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Pompeo to urge Asians to enforce UN sanctions on North Korea

Updated

By Agence France-Presse

US Secretary of State Mike Pompeo will urge Asian countries at an upcoming meeting in Singapore to enforce UN sanctions on North Korea aimed at dismantling Pyongyang’s nuclear program, a US official said Tuesday.

At the annual meeting of foreign ministers from the Association of Southeast Asian Nations (ASEAN) US Secretary of State Mike Pompeo will urge countries to enforce UN sanctions on North Korea (AFP / MANILA BULLETIN)

At the annual meeting of foreign ministers from the Association of Southeast Asian Nations (ASEAN) US Secretary of State Mike Pompeo will urge countries to enforce UN sanctions on North Korea (AFP / MANILA BULLETIN)

Pompeo will be in Singapore Friday and Saturday, attending an annual meeting of foreign ministers from the Association of Southeast Asian Nations (ASEAN).

North Korea “is in the room as a member of the ASEAN regional forum among these 27 countries, so there will be discussions that are inclusive of North Korea,” a senior State Department official said, speaking on condition of anonymity.

The official did not rule out a one-on-one meeting between Pompeo and his North Korean counterpart on commitments made during the historic June 12 summit in Singapore between President Donald Trump and North Korean leader Kim Jong Un.

“With regard to potential encounters, pull aside, bilateral meetings, all of those are possible with members of the ASEAN regional forum,” the official said.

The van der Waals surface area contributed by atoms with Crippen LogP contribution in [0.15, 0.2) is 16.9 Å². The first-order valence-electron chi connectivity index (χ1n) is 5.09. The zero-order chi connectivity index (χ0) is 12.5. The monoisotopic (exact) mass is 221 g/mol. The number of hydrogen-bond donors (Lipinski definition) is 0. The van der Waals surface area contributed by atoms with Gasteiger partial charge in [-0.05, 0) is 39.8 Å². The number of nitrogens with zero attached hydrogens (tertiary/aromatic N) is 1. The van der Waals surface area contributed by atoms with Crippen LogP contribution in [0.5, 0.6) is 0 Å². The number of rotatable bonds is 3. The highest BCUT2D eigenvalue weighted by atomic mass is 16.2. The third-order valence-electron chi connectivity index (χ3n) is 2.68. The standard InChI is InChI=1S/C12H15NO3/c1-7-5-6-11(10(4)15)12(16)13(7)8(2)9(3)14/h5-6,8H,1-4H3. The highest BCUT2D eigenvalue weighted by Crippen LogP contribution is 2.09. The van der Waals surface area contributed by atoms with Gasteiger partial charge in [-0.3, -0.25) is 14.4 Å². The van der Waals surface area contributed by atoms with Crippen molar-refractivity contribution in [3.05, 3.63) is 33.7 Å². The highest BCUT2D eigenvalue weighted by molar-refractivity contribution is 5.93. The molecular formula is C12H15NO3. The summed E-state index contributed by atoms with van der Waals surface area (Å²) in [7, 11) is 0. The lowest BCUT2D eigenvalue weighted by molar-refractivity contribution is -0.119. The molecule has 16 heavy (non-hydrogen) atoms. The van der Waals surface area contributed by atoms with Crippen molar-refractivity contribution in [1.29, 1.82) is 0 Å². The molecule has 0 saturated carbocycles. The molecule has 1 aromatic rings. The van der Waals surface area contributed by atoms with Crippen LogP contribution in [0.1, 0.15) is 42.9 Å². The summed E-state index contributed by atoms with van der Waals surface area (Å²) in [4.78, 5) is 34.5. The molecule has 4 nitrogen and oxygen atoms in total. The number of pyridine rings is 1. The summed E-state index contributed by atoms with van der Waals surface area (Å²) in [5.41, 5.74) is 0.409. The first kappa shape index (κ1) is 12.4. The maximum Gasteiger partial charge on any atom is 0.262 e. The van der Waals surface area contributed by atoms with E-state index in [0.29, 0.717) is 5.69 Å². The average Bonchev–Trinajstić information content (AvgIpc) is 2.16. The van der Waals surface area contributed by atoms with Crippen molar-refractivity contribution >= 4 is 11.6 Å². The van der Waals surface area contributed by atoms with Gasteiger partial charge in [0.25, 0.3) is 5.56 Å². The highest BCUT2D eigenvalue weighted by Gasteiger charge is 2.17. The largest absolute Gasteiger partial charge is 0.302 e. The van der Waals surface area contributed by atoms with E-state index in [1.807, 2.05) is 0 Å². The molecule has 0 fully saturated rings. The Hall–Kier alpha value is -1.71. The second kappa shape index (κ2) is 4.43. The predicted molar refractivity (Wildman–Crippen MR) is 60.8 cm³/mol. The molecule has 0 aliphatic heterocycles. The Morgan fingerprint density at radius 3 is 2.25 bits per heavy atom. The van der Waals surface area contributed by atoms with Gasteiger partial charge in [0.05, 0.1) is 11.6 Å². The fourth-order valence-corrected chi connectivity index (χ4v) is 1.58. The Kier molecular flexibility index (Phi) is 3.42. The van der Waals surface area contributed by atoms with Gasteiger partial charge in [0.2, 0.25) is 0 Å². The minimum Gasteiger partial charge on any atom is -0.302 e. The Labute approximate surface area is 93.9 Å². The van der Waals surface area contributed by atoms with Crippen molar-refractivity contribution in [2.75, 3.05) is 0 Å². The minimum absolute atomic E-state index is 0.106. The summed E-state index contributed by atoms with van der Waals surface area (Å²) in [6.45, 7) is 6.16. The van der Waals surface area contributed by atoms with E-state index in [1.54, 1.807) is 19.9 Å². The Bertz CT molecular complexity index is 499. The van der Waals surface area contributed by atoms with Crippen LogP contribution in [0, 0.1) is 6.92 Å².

“There are chance encounters, there are sometimes planned encounters — but we’re not there yet for any announcement,” the official said.

In a joint declaration after the June 12 summit, the North Korean leader “reaffirmed his commitment” to work towards the “denuclearization of the Korean Peninsula.”

But the actual details of the process, including how and when the North’s nuclear program is to be dismantled, have yet to be worked out.

Pompeo, charged with nailing down the details of the Singapore commitment, traveled to Pyongyang in early July for what apparently was a fruitless visit.

The lack of progress has been a source of concern for many observers, especially as international sanctions are beginning to ease and news reports indicate that North Korea is continuing its nuclear and ballistic programs.

“We too remain concerned” by North Korean violations of UN-approved sanctions, the US official said. These include illegal shipments of oil by sea that, according to Washington, enables Pyongyang to bust its import quotas.

Gatherings like the ASEAN meeting are “an opportunity to remind all countries of their obligations in adherence” of UN Security Council resolutions, the official said.

At the United Nations, the United States asked a UN sanctions committee to halt all deliveries of refined oil products to North Korea after accusing Pyongyang of using illegal imports to exceed a cap on permissible deliveries.

A cut-off of oil and fuel would require enforcement primarily by China, which supplies most of North Korea’s energy needs, but also by Russia, which delivers some oil to Pyongyang.

Russia and China, which put a six-month hold on the US request, will be represented at the ASEAN meeting.

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